Social media channels are great for promoting your business, but Twitter, Facebook and Google+ can also be a huge drain on your time. It is easy to feel overloaded by the sheer number of social networks, especially with new ones popping up all the time.
You can avoid social media burnout by making your campaigns more economic. Efficient campaigns have clear aims and a sharp focus. Here are six ways to make your social networking more manageable, with tools and strategies to save you time and stress.
It is tempting to join every single social network in order to draw attention to your business. But some social media channels simply won’t be appropriate for your purposes.
For example, when Pinterest first appeared, it drew massive amounts of traffic — and everyone wanted to jump on the bandwagon. But many businesses found they could not leverage their Pinterest profiles in a meaningful way. Consider whether a social network will be relevant to your company before investing a lot of time in it — no matter how popular the platform is.
The only social network which is arguably essential is Google+. If you don’t have a profile on Google+, that can really hurt your ranking in the search engine results pages (SERPs.) Once you’ve signed up to Google+, select the channels which seem most intuitive. If you really hate a certain social media channel, don’t use it, as that will just make you feel resentful and stressed out.
Know Your Goals
Have a clear idea of what you can use each social media channel for and why. Some social media channels will be better for networking, while others will allow you to make direct sales.
It may be valuable to talk directly to other people on some social networks, while other channels will only be useful for broadcasting your message. Remember that even if you aren’t making much effort to chat to other people on certain channels, they are social networks, so make your posts appear friendly and accessible.
When you have decided for which purposes you can use each network, set yourself some outcomes. Do you want to get more backlinks, hits or sign-ups on your website, new fans or joint venture partners? Focus your social media campaigns on achieving those specific goals.
‘Talk to’ each channel often enough, and with relevant content, to help you meet your aims. You will want to make the most of anything you do post by getting it shared. Target people who support your business and ask them politely to share or like your content.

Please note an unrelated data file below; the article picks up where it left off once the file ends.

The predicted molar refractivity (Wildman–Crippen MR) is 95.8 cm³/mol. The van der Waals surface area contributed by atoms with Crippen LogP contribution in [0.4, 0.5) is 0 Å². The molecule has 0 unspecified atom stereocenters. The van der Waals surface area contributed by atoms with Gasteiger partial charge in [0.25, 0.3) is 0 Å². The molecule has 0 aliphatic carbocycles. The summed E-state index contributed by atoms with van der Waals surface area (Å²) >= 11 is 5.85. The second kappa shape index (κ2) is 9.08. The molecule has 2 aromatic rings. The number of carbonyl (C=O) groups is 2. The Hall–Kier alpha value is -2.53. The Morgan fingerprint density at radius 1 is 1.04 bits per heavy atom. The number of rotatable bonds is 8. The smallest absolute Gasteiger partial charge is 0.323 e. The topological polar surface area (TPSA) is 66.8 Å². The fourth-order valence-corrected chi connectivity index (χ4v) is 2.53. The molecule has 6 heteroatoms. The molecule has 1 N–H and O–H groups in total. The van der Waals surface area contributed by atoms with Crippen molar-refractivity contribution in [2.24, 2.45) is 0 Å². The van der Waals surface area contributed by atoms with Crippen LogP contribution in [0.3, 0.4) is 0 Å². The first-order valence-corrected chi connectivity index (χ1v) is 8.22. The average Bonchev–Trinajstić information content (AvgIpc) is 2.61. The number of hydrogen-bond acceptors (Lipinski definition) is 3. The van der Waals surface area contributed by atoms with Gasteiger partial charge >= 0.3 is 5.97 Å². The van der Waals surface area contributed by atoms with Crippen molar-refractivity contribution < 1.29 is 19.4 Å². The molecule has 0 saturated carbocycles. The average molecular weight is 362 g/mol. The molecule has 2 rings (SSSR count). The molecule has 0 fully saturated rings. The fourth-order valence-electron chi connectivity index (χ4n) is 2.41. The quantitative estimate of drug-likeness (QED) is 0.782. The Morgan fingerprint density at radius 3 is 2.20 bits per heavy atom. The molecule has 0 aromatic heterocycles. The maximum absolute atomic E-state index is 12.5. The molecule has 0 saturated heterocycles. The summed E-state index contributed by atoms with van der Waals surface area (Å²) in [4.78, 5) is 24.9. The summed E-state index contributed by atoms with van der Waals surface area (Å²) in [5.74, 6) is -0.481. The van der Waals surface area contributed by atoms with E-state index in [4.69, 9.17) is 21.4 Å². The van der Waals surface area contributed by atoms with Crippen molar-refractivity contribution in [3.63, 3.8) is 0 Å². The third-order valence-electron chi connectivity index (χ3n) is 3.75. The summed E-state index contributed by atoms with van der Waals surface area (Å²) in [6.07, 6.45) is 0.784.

Use Management Tools
Use social media management tools, such as Hootsuite, to put all your social media channels in one place. Hootsuite allows you to view, and post to, several social media profiles at once, making it a great timesaver. It also allows you to schedule your posts. Create a spreadsheet of pre-scheduled posts that you want to make, which you can then adjust for use again in the future.
Install a toolbar, such as AddThis, which allows you to share web pages on multiple social sharing sites, without having to log in separately to each. AddThis lets you post to social media streams — and also to digital curation sites such as Reddit and Digg.
Adjust social media settings to ensure that each channel only emails you notifications which are relevant. It isn’t necessary to receive updates from channels where you are only broadcasting, for example. Organize your circles on Google+ so that you can choose whose posts to monitor and tailor your content delivery within focused groups.
Time It Right
Timing your posts effectively can save you effort and get people more engaged. You can find the most effective time to post content by using special tools.
Tweriod will tell you which days and times people most engage with your tweets, while Timing+ reveals the most effective times for you to post on Google+.
As a general rule, people are most active on Facebook in the daytime, especially on Thursday and Friday, while Pinterest sees more traffic on evenings and weekends. To get the most engagement, use Google+ in the mornings, Twitter around lunchtime, and LinkedIn just before and after normal working hours.
To save yourself becoming totally burnt out by social media, you should limit your use of it to a certain number of hours per week. Set yourself some reasonable limits, and switch off your social media streams when you’re not supposed to be using them.
Remember why you’re using social media, and stop reading pointless posts. While some content on social media may help you learn more, or make new contacts, many of the things that people post on social media will be a waste of your time.
While it may be tempting to read some of the attention-grabbing headlines, remember that most of them will have been written to cleverly provoke you into clicking. Often the content will be pointless and unproductive. Think twice before clicking on content just to find you have wasted your time reading something which will not further your business goals.
Measure Your ROI
There is no point in spending a lot of time and energy on a network which doesn’t give you any benefits. Use tools to find out what is popular on certain social media channels and not on others, so that you don’t waste time posting irrelevant content.
Many social media channels have their own measurement tools, like Facebook Insights. Klout is a tool that will tell you, for free, what your most popular posts are across several social media channels.
Check Google Analytics to see how many social referrals you get to your website, how long these visitors stay, and what material they engage with. You can change the settings to measure when visitors click on certain links or sign up to a list.
Once you know this valuable information, you can use it to dictate where you dedicate most of your social media time — and what sort of posts work well for you. Invest your time and energy in whatever gets you the results you desire.